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Protection of Conscience Project

Service, not Servitude

Rounding the Horn with the Principle of Double Effect

Sean Murphy *
Administrator, Protection of Conscience Project

April, 1805: Napoleon is master of Europe.
Only the British fleet stands before him.
Oceans are battlefields.

Master and CommanderThus opens the movie Master and Commander: The Far Side of the World.1

The audience finds British Captain Jack (Lucky Jack) Aubrey and the crew of his man o'war on the north coast of Brazil, hunting the French privateer Acheron. The film follows the hunt down the east coast of South America, around Cape Horn and into the Pacific.

"Rounding the Horn" in the days of sail was often a treacherous business, and the film makes the most of the tradition with a roaring gale, mountains of roiling water, blinding spray and the sepulchral moan of the wind in the rigging.2 Aubrey, his quarry in sight, is pushing his ship to its limits when the ship's carpenter shouts a warning: "I'll not vouch for this mast, sir! Not around the Horn!"

But Aubrey presses on, and the result is tragedy in the full sense of the word.

For the carpenter is right about the mast. Unable to withstand the fury of the wind, the top of it snaps off and blows into the sea, carrying with it a sail and boom and a hapless sailor. When the broken mast and sail crash into the waves, the rigging connecting them to the ship instantly pulls taut, turning the wreckage into a deadly sea anchor. The ship, crippled, begins to heel over, while the desperate sailor thrashes through the water to reach the rigging, his only hope of getting back to the ship.

Aubrey and the men above instinctively urge him on, but the camera reveals seasick men below deck, suddenly terrified when they feel the lurch of the ship as it begins to go over. A shout from a ship's officer brings the danger home to Aubrey and the choice before him. He must cut loose the rigging to save the ship and crew, leaving the man in the water to drown, or wait for the man to reach the rigging and pull himself to the ship, risking the loss of the ship and all hands.

Three hatchets are produced, and the Captain, an officer and crewman hack at the lines even as the floundering sailor nears the rigging and his comrades aloft call hope to him. With a final look at the doomed man, Aubrey cuts the last rope. The ship, suddenly freed, rights herself and lifts once more in the surge, leaving the gasping victim to his fate. The men below break into cheers; Aubrey, the officer and the crewman sink in grief. Afterward, the ship's surgeon, trying to console Aubrey, suggests that he had to choose the lesser of two evils. In fact, the incident was a fine cinematic rendering of the principle of double effect.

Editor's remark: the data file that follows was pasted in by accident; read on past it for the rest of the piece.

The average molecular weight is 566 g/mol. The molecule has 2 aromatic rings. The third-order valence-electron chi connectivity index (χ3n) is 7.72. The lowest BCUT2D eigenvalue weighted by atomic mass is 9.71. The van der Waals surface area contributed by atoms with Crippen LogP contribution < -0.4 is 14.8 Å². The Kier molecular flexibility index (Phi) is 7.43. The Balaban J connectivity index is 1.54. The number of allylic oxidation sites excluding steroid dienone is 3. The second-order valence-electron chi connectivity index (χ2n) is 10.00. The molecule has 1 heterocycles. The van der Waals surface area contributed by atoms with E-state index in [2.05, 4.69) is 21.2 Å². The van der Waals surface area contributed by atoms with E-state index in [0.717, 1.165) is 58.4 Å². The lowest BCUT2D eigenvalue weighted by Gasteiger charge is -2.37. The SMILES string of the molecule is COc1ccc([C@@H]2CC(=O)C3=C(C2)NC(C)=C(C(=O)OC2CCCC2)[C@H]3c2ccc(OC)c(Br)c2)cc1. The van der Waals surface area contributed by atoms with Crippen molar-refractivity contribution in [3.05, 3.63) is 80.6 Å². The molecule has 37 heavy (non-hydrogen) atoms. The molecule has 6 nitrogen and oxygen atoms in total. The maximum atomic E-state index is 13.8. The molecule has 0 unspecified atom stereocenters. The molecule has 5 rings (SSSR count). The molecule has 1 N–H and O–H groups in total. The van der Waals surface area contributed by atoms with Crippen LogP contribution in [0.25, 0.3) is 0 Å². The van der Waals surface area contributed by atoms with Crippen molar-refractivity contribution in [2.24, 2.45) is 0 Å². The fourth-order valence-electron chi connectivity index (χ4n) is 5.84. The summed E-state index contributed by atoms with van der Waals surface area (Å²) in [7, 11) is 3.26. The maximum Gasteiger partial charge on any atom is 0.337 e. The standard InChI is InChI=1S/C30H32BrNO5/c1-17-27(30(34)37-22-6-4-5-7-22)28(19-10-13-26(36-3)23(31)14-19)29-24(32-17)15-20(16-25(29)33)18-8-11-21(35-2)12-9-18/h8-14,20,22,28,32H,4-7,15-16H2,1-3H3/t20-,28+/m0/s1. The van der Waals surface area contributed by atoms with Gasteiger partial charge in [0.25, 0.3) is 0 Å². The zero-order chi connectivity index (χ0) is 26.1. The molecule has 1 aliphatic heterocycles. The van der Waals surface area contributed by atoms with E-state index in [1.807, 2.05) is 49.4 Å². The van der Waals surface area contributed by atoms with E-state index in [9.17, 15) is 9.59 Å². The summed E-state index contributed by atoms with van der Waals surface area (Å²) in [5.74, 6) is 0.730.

Aubrey's act - cutting loose the wrecked mast and rigging - had two inseparable effects, one intended (saving the ship and crew) and one unintended (the death of the man overboard). The intended effect was unquestionably good, and the unintended effect unquestionably evil.

But the act - cutting the lines - was not, in itself, wrong. And the good effect was accomplished by this act, not by the death of the sailor, which was an unintended and unavoidable consequence. Finally, the evil effect (the death of one sailor) was not disproportionate to the good effect (saving the ship and crew).

These are the essential elements of the principle of double effect. The man overboard scene in the film, only a few minutes in length, dramatically illustrates the nature of the choice: the good and evil effects, their inseparability and proportionality, that the good is intended, the evil, unintended. Especially praiseworthy from an ethical perspective is the portrayal of the death of the sailor as not just 'unintended' in a technical sense, but something clearly unwanted, a source of profound sorrow.

It is remarkable to find a principle that is sometimes mocked as ethical sleight-of-hand so vividly illustrated by acting, music and script in a popular film.

1. 20th Century Fox, Universal Pictures and Miramax Films, 2004. The DVD version of the film, with its scene-selection option, is particularly convenient for classroom use.

2. Scene 14 in the DVD version.



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